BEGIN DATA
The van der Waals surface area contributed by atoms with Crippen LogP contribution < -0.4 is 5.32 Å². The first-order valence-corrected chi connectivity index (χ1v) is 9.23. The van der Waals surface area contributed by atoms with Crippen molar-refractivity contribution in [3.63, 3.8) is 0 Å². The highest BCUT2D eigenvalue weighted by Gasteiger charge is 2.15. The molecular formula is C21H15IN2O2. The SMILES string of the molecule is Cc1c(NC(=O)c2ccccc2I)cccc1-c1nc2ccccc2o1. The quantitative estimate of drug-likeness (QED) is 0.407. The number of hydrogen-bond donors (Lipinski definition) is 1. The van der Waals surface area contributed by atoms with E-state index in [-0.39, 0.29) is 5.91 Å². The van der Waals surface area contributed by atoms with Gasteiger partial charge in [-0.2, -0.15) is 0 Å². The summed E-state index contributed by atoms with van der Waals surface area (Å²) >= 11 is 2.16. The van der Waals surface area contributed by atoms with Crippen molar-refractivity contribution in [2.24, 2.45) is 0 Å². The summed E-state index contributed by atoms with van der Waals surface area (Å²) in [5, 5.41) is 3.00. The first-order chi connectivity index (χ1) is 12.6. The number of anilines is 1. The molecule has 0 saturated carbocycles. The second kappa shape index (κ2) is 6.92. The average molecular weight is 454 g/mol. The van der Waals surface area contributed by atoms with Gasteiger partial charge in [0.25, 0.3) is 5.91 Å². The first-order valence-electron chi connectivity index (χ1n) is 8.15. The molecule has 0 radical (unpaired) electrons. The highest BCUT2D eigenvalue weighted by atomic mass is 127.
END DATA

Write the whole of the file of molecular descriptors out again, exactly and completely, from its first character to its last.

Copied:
The van der Waals surface area contributed by atoms with Crippen LogP contribution < -0.4 is 5.32 Å². The first-order valence-corrected chi connectivity index (χ1v) is 9.23. The van der Waals surface area contributed by atoms with Crippen molar-refractivity contribution in [3.63, 3.8) is 0 Å². The highest BCUT2D eigenvalue weighted by Gasteiger charge is 2.15. The molecular formula is C21H15IN2O2. The SMILES string of the molecule is Cc1c(NC(=O)c2ccccc2I)cccc1-c1nc2ccccc2o1. The quantitative estimate of drug-likeness (QED) is 0.407. The number of hydrogen-bond donors (Lipinski definition) is 1. The van der Waals surface area contributed by atoms with E-state index in [-0.39, 0.29) is 5.91 Å². The van der Waals surface area contributed by atoms with Gasteiger partial charge in [-0.2, -0.15) is 0 Å². The summed E-state index contributed by atoms with van der Waals surface area (Å²) >= 11 is 2.16. The van der Waals surface area contributed by atoms with Crippen molar-refractivity contribution in [2.24, 2.45) is 0 Å². The summed E-state index contributed by atoms with van der Waals surface area (Å²) in [5, 5.41) is 3.00. The first-order chi connectivity index (χ1) is 12.6. The number of anilines is 1. The molecule has 0 saturated carbocycles. The second kappa shape index (κ2) is 6.92. The average molecular weight is 454 g/mol. The van der Waals surface area contributed by atoms with Gasteiger partial charge in [0.25, 0.3) is 5.91 Å². The first-order valence-electron chi connectivity index (χ1n) is 8.15. The molecule has 0 radical (unpaired) electrons. The highest BCUT2D eigenvalue weighted by atomic mass is 127.